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by DChan on Mon Jan 06, 2020 8:57 pm
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EOS-1D X Mark III EOS-1D X Mark III EOS-1D X Mark III EOS-1D X Mark III EOS-1D X Mark III Get Product Support Register Your Product EOS-1D X Mark III

Canon EOS-1D X Mark III initial review: An exceptional stills and video hybrid for pros


Canon's EOS-1D X Mark III brings a new sensor, Dual Pixel AF and 5.5K Raw video



Jared Polin:

OFFICIAL Canon 1DX Mark III PREVIEW | WATCH OUT SONY!!!


Dpreview TV:

DPReview TV: Canon EOS 1DX Mark III Preview
 

by E.J. Peiker on Mon Jan 06, 2020 9:32 pm
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Main features:
Updated 20.1MP CMOS sensor with Dual Pixel AF
Digic X processor
HEIF 10-bit recording (supports HDR display at smaller-than-JPEG sizes)
16fps bursts (viewfinder), 20fps bursts (Live View) with autofocus
All-new mirror mechanism to reduce vibration and blackout
191-pt viewfinder AF system with new 'square pixel' design, 155 cross-type points, Face + head detection, sensitivity to -4 EV, all points support F8 shooting
Live View AF system is now 90% horiz / 100% vertical coverage with enhanced eye detection, sensitivity down to -6 EV, supports F11 shooting
New AF 'Smart Controller' built into the AF-ON buttons
5.5K/60p 12-bit Raw video recording, 4K/60p 4:2:2 10-bit H.265/HEVC recording
Dual CFExpress card slots for virtually unlimited buffer in most situations
CIPA rated to 2850 shots with the viewfinder, 610 with Live View using LP-E19 battery
Shutter rated to 500k shots
Weighs 1440g

Ships with one CFexpress card and a card reader.
 

by DOglesby on Mon Jan 06, 2020 10:50 pm
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E.J. Peiker wrote:
Main features:
Updated 20.1MP CMOS sensor with Dual Pixel AF
Digic X processor
HEIF 10-bit recording (supports HDR display at smaller-than-JPEG sizes)
16fps bursts (viewfinder), 20fps bursts (Live View) with autofocus
All-new mirror mechanism to reduce vibration and blackout
191-pt viewfinder AF system with new 'square pixel' design, 155 cross-type points, Face + head detection, sensitivity to -4 EV, all points support F8 shooting
Live View AF system is now 90% horiz / 100% vertical coverage with enhanced eye detection, sensitivity down to -6 EV, supports F11 shooting
New AF 'Smart Controller' built into the AF-ON buttons
5.5K/60p 12-bit Raw video recording, 4K/60p 4:2:2 10-bit H.265/HEVC recording
Dual CFExpress card slots for virtually unlimited buffer in most situations
CIPA rated to 2850 shots with the viewfinder, 610 with Live View using LP-E19 battery
Shutter rated to 500k shots
Weighs 1440g

Ships with one CFexpress card and a card reader.



"virtually unlimited buffer." I haven't been following the latest camera developments that closely lately. Is that a breakthrough or something that others have? Sounds amazing.
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by Neilyb on Tue Jan 07, 2020 5:10 am
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I do wonder why Canon have not, again, gone over the 20MP mark? Could be to do with 4K / 5.5K recording but every other manufacturer seems to handle full frame 4K with a load more pixels.
 

by E.J. Peiker on Tue Jan 07, 2020 7:23 am
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DOglesby wrote:
"virtually unlimited buffer." I haven't been following the latest camera developments that closely lately. Is that a breakthrough or something that others have? Sounds amazing.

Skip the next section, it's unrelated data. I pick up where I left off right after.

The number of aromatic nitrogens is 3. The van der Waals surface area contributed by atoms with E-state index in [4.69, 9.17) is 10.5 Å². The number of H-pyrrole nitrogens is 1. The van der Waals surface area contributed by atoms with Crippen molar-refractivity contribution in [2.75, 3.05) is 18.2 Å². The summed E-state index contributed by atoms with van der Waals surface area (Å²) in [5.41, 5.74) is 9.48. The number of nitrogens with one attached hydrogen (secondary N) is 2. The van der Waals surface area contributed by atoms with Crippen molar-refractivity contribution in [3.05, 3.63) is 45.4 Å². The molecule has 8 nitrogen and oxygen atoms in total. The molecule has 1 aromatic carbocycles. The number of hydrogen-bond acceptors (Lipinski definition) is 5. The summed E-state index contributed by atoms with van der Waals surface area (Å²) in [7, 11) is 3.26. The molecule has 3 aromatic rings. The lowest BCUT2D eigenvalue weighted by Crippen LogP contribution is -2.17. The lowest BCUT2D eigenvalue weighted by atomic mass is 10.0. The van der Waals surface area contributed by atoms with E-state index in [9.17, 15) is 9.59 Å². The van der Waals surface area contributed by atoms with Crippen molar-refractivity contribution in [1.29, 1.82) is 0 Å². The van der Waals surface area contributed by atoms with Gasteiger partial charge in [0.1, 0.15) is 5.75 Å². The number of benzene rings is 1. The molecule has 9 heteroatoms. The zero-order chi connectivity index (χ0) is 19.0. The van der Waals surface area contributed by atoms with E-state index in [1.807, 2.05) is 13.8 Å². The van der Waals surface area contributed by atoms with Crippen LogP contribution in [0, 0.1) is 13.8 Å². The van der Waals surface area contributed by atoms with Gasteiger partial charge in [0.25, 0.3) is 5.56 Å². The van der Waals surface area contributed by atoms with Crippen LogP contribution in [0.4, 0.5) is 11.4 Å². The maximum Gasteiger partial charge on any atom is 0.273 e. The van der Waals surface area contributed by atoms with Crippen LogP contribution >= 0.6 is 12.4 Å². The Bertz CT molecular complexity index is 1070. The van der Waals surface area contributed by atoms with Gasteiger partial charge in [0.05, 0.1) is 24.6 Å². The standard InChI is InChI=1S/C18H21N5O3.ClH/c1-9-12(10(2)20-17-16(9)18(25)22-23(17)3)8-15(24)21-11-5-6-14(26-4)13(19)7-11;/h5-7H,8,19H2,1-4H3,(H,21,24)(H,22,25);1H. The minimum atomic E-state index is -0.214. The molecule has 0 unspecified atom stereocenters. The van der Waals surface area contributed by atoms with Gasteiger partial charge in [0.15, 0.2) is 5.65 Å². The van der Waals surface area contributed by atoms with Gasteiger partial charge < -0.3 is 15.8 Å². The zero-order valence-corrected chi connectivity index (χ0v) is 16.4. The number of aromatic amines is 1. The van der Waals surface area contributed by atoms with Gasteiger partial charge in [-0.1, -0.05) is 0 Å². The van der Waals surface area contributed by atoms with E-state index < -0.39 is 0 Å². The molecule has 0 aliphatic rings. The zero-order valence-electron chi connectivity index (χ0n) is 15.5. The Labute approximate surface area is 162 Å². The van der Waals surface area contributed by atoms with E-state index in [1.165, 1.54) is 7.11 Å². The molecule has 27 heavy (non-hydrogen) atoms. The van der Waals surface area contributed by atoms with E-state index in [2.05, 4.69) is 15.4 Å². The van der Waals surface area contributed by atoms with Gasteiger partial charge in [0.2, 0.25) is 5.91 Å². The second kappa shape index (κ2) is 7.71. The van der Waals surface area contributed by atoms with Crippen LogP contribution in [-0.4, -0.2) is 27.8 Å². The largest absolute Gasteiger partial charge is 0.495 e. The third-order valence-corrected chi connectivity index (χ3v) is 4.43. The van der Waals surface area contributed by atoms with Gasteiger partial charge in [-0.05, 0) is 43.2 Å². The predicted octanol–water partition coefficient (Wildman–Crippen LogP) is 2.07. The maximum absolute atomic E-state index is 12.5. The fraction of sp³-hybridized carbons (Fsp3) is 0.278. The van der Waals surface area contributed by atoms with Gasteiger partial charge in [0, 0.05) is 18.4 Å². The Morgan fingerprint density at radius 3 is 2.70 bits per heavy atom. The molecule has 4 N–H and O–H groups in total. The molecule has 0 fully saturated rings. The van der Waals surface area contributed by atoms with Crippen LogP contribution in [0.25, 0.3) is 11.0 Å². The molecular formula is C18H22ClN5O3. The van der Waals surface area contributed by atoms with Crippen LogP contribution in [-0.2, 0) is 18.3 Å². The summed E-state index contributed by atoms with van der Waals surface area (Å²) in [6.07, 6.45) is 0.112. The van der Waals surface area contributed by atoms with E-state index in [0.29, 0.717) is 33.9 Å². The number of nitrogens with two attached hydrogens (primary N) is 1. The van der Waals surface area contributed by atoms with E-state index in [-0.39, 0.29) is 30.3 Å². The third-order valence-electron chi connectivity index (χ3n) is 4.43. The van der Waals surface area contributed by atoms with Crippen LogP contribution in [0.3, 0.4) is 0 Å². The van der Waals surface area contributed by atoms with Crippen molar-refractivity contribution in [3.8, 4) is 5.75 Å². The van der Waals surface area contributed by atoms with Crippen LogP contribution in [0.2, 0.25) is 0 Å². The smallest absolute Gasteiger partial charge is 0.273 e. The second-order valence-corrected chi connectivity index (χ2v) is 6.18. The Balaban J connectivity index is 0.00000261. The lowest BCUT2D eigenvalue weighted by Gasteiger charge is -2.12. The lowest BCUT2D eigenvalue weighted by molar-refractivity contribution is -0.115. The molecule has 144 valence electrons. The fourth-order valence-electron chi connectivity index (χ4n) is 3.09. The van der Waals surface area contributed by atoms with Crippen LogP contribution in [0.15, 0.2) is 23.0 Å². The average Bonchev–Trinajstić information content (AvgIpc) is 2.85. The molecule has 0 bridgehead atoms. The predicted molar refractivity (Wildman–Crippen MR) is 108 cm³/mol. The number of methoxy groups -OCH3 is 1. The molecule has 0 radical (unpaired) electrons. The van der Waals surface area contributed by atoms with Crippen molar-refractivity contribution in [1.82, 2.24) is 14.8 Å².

It's because of the switch to CFexpress which can keep up with the data rate of camera like this so it never buffers out.  Expect this from pretty much any camera that uses CFexpress natively but not necessarily XQD cameras that have a firmware upgrade to accept CFexpress.  It's the one flaw in the Sony a9 II; by not going to CFexpress, it leaves them in the dust by the 1Dx3 and the upcoming D6, which will also use CFexpress, for buffer.  Whether or not it matters is a different question, do you really need to shoot 250 RAW shots in a single burst - not many scenarios that require that.
 

by E.J. Peiker on Tue Jan 07, 2020 7:32 am
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Neilyb wrote:
I do wonder why Canon have not, again, gone over the 20MP mark? Could be to do with 4K / 5.5K recording but every other manufacturer seems to handle full frame 4K with a load more pixels.

Pretty simple in my mind, the target for this camera doesn't need it or want it.  This is a press/sports camera, nothing less, nothing more.  One of the biggest deals for this community is to get the images from the camera to the news service as quickly as possible.  More megapixels equals more time to transmit the images.  Plus, the target for those photos need maybe 4 to 8 megapixels for virtually any use so there is no point in going to high megapixels.  If you want high megapixels, hang on as there will soon be a very high megapixel EOS R.  Simply scaling the very good EOS 90D sensor to full frame gets you into the 70 plus megapixel range.  This is basically what canon did to come up with the EOS 5DS/5DSR - they scaled the EOS 7D Mk II sensor to full frame.
 

by Scott Fairbairn on Tue Jan 07, 2020 11:29 am
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Another review, http://dslrbodies.com/newsviews/nikon-2020-news/january-2019-nikon-canon/the-canon-1dx-goes-mark-iii.html
It doesn't seem like it brings much to the table for a bird/nature photog as EJ mentions.
 

by WJaekel on Tue Jan 07, 2020 12:31 pm
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Neilyb wrote:
I do wonder why Canon have not, again, gone over the 20MP mark? Could be to do with 4K / 5.5K recording but every other manufacturer seems to handle full frame 4K with a load more pixels.